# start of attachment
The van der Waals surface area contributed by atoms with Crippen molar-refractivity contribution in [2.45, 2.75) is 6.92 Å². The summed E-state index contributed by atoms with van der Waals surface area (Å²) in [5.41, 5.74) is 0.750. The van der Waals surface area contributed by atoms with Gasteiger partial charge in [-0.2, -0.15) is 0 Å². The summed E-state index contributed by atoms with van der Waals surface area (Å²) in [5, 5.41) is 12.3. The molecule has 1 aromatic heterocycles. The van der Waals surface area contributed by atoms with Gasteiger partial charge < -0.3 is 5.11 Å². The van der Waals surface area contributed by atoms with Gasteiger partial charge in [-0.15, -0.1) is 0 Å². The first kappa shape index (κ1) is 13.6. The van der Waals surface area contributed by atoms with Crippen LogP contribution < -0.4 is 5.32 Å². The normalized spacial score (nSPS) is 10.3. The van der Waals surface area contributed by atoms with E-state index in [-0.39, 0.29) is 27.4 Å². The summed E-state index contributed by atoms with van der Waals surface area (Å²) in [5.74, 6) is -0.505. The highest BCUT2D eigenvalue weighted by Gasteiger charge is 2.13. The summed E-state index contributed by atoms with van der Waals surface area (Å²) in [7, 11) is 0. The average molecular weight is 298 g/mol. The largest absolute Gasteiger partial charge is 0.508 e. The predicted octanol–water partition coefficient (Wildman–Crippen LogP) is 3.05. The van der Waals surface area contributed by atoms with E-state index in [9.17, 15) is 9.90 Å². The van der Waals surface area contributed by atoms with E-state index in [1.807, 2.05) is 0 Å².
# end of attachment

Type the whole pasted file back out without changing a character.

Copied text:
The van der Waals surface area contributed by atoms with Crippen molar-refractivity contribution in [2.45, 2.75) is 6.92 Å². The summed E-state index contributed by atoms with van der Waals surface area (Å²) in [5.41, 5.74) is 0.750. The van der Waals surface area contributed by atoms with Gasteiger partial charge in [-0.2, -0.15) is 0 Å². The summed E-state index contributed by atoms with van der Waals surface area (Å²) in [5, 5.41) is 12.3. The molecule has 1 aromatic heterocycles. The van der Waals surface area contributed by atoms with Gasteiger partial charge < -0.3 is 5.11 Å². The van der Waals surface area contributed by atoms with Gasteiger partial charge in [-0.15, -0.1) is 0 Å². The first kappa shape index (κ1) is 13.6. The van der Waals surface area contributed by atoms with Crippen LogP contribution < -0.4 is 5.32 Å². The normalized spacial score (nSPS) is 10.3. The van der Waals surface area contributed by atoms with E-state index in [-0.39, 0.29) is 27.4 Å². The summed E-state index contributed by atoms with van der Waals surface area (Å²) in [5.74, 6) is -0.505. The highest BCUT2D eigenvalue weighted by Gasteiger charge is 2.13. The summed E-state index contributed by atoms with van der Waals surface area (Å²) in [7, 11) is 0. The average molecular weight is 298 g/mol. The largest absolute Gasteiger partial charge is 0.508 e. The predicted octanol–water partition coefficient (Wildman–Crippen LogP) is 3.05. The van der Waals surface area contributed by atoms with E-state index in [9.17, 15) is 9.90 Å². The van der Waals surface area contributed by atoms with E-state index in [1.807, 2.05) is 0 Å².